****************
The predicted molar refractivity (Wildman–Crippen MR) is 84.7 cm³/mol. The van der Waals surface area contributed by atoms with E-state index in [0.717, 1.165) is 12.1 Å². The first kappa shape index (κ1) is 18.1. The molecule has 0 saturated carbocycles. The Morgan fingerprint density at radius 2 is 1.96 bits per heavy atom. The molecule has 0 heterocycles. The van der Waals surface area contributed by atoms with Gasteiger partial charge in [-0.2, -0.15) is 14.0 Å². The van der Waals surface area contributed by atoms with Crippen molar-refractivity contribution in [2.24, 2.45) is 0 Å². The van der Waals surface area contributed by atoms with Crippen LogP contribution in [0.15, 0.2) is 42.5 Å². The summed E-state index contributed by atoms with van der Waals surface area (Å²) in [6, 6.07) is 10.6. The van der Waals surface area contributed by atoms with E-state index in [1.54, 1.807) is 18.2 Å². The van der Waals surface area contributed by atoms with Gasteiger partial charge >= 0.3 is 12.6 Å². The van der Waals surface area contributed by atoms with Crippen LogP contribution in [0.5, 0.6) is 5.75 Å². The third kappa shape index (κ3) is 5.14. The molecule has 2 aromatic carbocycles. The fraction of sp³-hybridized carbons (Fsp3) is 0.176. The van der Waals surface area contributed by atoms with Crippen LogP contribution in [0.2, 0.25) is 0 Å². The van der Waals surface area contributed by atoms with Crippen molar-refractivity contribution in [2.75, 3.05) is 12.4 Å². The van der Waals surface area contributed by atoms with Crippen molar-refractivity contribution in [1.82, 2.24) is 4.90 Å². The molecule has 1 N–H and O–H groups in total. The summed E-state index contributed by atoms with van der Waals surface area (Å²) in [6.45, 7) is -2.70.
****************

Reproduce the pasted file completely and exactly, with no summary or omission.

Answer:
The predicted molar refractivity (Wildman–Crippen MR) is 84.7 cm³/mol. The van der Waals surface area contributed by atoms with E-state index in [0.717, 1.165) is 12.1 Å². The first kappa shape index (κ1) is 18.1. The molecule has 0 saturated carbocycles. The Morgan fingerprint density at radius 2 is 1.96 bits per heavy atom. The molecule has 0 heterocycles. The van der Waals surface area contributed by atoms with Gasteiger partial charge in [-0.2, -0.15) is 14.0 Å². The van der Waals surface area contributed by atoms with Crippen molar-refractivity contribution in [2.24, 2.45) is 0 Å². The van der Waals surface area contributed by atoms with Crippen LogP contribution in [0.15, 0.2) is 42.5 Å². The summed E-state index contributed by atoms with van der Waals surface area (Å²) in [6, 6.07) is 10.6. The van der Waals surface area contributed by atoms with E-state index in [1.54, 1.807) is 18.2 Å². The van der Waals surface area contributed by atoms with Gasteiger partial charge >= 0.3 is 12.6 Å². The van der Waals surface area contributed by atoms with Crippen LogP contribution in [0.5, 0.6) is 5.75 Å². The third kappa shape index (κ3) is 5.14. The molecule has 2 aromatic carbocycles. The fraction of sp³-hybridized carbons (Fsp3) is 0.176. The van der Waals surface area contributed by atoms with Crippen LogP contribution in [0.2, 0.25) is 0 Å². The van der Waals surface area contributed by atoms with Crippen molar-refractivity contribution in [2.75, 3.05) is 12.4 Å². The van der Waals surface area contributed by atoms with Crippen molar-refractivity contribution in [1.82, 2.24) is 4.90 Å². The molecule has 1 N–H and O–H groups in total. The summed E-state index contributed by atoms with van der Waals surface area (Å²) in [6.45, 7) is -2.70.